Zimbabwe extends Covid-19 lockdown indefinitely

Zimbabwe imposed its lockdown on March 30 and has recorded 44 confirmed coronavirus cases and four related deaths.

Zimbabwean President Emmerson Mnangagwa has extended a nationwide lockdown meant to control the spread of coronavirus, though the restrictions will be reviewed every two weeks.
In a live broadcast on Saturday, Mnangagwa said the measure would remain in place “for an indefinite period”, adding that “the country needs to ease out of the lockdown in a strategic and gradual manner”.

He said he was worried by the increase in cases of local transmission of the coronavirus in Zimbabwe and that the country was not yet in a position to lift the lockdown.

“Zimbabwe will therefore continue on Level 2 lockdown for an indefinite period,” an AFP report quoted him.

“We shall have regular two-week interval reviews to assess progress or lack of it. This should give us more time to strengthen the prevention and case management approaches for the various risk populations. Social and physical distancing will continue to be maintained and enforced at all times. I appeal to our people to exercise greater discipline in this regard,” Mnangagwa added.

Mnangagwa said the hundreds of Zimbabwean migrants returning home every week, mainly from South Africa and Botswana, will have to undergo a 21-day quarantine in school and college buildings set aside for the purpose.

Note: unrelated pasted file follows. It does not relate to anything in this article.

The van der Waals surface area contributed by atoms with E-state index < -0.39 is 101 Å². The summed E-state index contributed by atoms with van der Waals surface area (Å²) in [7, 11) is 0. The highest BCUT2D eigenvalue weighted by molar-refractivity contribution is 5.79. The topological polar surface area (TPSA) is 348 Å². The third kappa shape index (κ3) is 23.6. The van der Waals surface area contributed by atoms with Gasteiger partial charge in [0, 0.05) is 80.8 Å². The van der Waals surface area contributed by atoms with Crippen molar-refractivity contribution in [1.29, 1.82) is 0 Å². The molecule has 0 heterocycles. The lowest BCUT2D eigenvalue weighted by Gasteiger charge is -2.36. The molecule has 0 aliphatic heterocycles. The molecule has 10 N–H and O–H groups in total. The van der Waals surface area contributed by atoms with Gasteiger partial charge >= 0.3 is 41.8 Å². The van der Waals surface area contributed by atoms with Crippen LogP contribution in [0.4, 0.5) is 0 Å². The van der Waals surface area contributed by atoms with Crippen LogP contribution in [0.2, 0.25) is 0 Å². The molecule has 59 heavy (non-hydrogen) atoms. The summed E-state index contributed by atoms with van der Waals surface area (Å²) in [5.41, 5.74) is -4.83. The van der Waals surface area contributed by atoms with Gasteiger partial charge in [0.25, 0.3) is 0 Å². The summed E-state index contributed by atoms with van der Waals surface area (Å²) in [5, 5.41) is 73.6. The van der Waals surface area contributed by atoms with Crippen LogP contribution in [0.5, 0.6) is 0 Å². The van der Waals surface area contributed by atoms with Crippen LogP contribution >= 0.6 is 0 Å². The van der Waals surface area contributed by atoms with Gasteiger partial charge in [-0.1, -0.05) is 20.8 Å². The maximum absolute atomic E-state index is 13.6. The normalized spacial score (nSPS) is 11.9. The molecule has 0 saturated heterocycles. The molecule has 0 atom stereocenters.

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The president said only students writing final examinations this year would be allowed to resume classes, but did not say when. The government is still working on plans to reopen schools in phases.

The drastic restrictions have so far borne fruit as coronavirus transmission has not been widespread and numbers remain lower than the initial projections, Mnangagwa said.

Zimbabwe imposed its lockdown on March 30 and has recorded 44 confirmed coronavirus cases and four related deaths.

Mnangagwa said the World Health Organization had classified coronavirus transmission in Zimbabwe as “sporadic”, with a low number of cases and no discernible clusters.

“This may suggest that, despite the small numbers tested, our country might have a reduced COVID-19 trajectory,” he said.

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Doctors and experts have warned that Zimbabwe’s poorly equipped health service could not cope with a severe coronavirus outbreak.

The United Nations says Zimbabwe is facing a plethora of humanitarian problems, such as recurring droughts, food insecurity and a collapsing economy, and needs international assistance.

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